How a Doctor Saved a Child with a MacGyver Medical Device

2 Min Read
How a Doctor Saved a Child with a MacGyver Medical Device

A robotic surgeon got creative rigging together ordinary objects into a nebulizer when a child suffered an asthma attack on a transatlantic flight.

Brian Buntz and Chris Newmarker

While flying from Spain to the United States, the physician Khurshid Guru learned there was a toddler on board having an asthma attack. While the child had asthma medicine, it was stowed away with the plane's checked luggage.

Guru, MD--who is director of robotic surgery at Roswell Park Cancer Institute in Buffalo, NY--rigged together a nebulizer using an empty water bottle, a plastic cup, some tape, and an oxygen tank, according to media reports on ABC News, Fox News, and elsewhere.

The doctor was able to find an adult with an asthma inhaler so that the 2-year-old could receive oxygen and medication at the same time through the makeshift nebulizer, which ensured that the medicine was effectively delivered to the child's lungs. Guru's actions on the September 18 Air Canada flight are credited with helping to save the child, whose oxygen levels were falling to dangerously low levels.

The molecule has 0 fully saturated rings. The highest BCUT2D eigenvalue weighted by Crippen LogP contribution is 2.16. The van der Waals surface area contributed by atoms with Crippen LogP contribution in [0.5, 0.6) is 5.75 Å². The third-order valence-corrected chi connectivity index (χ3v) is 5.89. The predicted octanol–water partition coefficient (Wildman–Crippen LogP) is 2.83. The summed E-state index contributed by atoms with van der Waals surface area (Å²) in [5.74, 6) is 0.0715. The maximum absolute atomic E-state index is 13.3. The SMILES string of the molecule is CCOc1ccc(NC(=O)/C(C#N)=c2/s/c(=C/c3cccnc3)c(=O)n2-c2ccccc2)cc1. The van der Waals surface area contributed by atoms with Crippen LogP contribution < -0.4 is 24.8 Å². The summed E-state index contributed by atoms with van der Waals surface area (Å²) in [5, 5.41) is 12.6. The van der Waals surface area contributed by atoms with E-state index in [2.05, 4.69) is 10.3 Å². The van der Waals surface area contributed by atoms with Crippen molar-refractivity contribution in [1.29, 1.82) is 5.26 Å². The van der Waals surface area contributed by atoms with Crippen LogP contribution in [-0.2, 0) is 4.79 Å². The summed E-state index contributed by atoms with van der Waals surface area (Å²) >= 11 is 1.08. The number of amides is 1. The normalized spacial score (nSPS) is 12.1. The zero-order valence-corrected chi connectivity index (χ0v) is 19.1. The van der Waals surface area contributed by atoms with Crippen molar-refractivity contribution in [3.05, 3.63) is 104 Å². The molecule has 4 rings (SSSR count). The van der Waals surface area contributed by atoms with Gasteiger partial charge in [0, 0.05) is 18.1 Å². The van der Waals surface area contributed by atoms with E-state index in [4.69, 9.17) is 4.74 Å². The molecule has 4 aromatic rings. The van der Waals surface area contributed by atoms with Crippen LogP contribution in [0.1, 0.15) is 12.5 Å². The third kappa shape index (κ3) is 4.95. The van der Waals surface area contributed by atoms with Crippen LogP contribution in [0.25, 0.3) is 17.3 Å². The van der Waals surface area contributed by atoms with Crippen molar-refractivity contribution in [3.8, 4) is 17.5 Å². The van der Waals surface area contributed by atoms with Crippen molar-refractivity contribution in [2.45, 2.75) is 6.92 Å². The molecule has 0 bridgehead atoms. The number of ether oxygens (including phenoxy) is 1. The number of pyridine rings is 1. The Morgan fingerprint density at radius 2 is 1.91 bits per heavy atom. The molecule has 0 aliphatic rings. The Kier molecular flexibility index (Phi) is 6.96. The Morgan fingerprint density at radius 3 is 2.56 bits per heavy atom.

Some compared Guru's actions to MacGyver, the fictional U.S. government agent in the 1980s and '90s TV show who shied away from guns and instead solved problems with devices created from ordinary objects. One of the greatest hacks of all time involved NASA engineers figuring out how to use random objects (and a lot of duct tape!) to fit a square carbon dioxide scrubbing canister into a round hole in order to save the Apollo 13 astronauts.

At the end of the affair, the child's oxygen levels had rebounded to a level of 94%.

It is but the latest example of necessity creating some do-it-yourself medical device creation. (Discover five reasons DIY medical device innovation happens. See our features on clever DIY medical devices and top DIY medical devices for more examples of DIY innovation.)

Brian Buntz is the editor-in-chief of MPMN and Qmed. Follow him on Twitter at @brian_buntz.Chris Newmarker is senior editor of MPMN and Qmed. Follow him on Twitter at @newmarker

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